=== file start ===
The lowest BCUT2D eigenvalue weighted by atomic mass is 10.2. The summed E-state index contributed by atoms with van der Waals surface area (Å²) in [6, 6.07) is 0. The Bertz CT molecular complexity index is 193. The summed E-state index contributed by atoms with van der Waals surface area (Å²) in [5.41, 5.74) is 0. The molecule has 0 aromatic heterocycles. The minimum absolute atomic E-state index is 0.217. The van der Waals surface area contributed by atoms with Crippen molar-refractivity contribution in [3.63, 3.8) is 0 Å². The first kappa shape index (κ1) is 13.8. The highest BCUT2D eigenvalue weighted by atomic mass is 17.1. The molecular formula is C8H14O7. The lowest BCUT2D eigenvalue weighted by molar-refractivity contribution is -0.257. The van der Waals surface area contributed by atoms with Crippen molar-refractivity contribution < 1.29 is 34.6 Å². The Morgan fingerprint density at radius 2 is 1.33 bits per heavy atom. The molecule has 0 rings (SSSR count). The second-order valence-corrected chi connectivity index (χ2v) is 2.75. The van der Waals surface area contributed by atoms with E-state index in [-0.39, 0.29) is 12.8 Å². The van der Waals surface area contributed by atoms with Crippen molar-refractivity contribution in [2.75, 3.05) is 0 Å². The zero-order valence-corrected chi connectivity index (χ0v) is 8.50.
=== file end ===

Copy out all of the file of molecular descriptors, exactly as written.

The lowest BCUT2D eigenvalue weighted by atomic mass is 10.2. The summed E-state index contributed by atoms with van der Waals surface area (Å²) in [6, 6.07) is 0. The Bertz CT molecular complexity index is 193. The summed E-state index contributed by atoms with van der Waals surface area (Å²) in [5.41, 5.74) is 0. The molecule has 0 aromatic heterocycles. The minimum absolute atomic E-state index is 0.217. The van der Waals surface area contributed by atoms with Crippen molar-refractivity contribution in [3.63, 3.8) is 0 Å². The first kappa shape index (κ1) is 13.8. The highest BCUT2D eigenvalue weighted by atomic mass is 17.1. The molecular formula is C8H14O7. The lowest BCUT2D eigenvalue weighted by molar-refractivity contribution is -0.257. The van der Waals surface area contributed by atoms with Crippen molar-refractivity contribution < 1.29 is 34.6 Å². The Morgan fingerprint density at radius 2 is 1.33 bits per heavy atom. The molecule has 0 rings (SSSR count). The second-order valence-corrected chi connectivity index (χ2v) is 2.75. The van der Waals surface area contributed by atoms with E-state index in [-0.39, 0.29) is 12.8 Å². The van der Waals surface area contributed by atoms with Crippen molar-refractivity contribution in [2.75, 3.05) is 0 Å². The zero-order valence-corrected chi connectivity index (χ0v) is 8.50.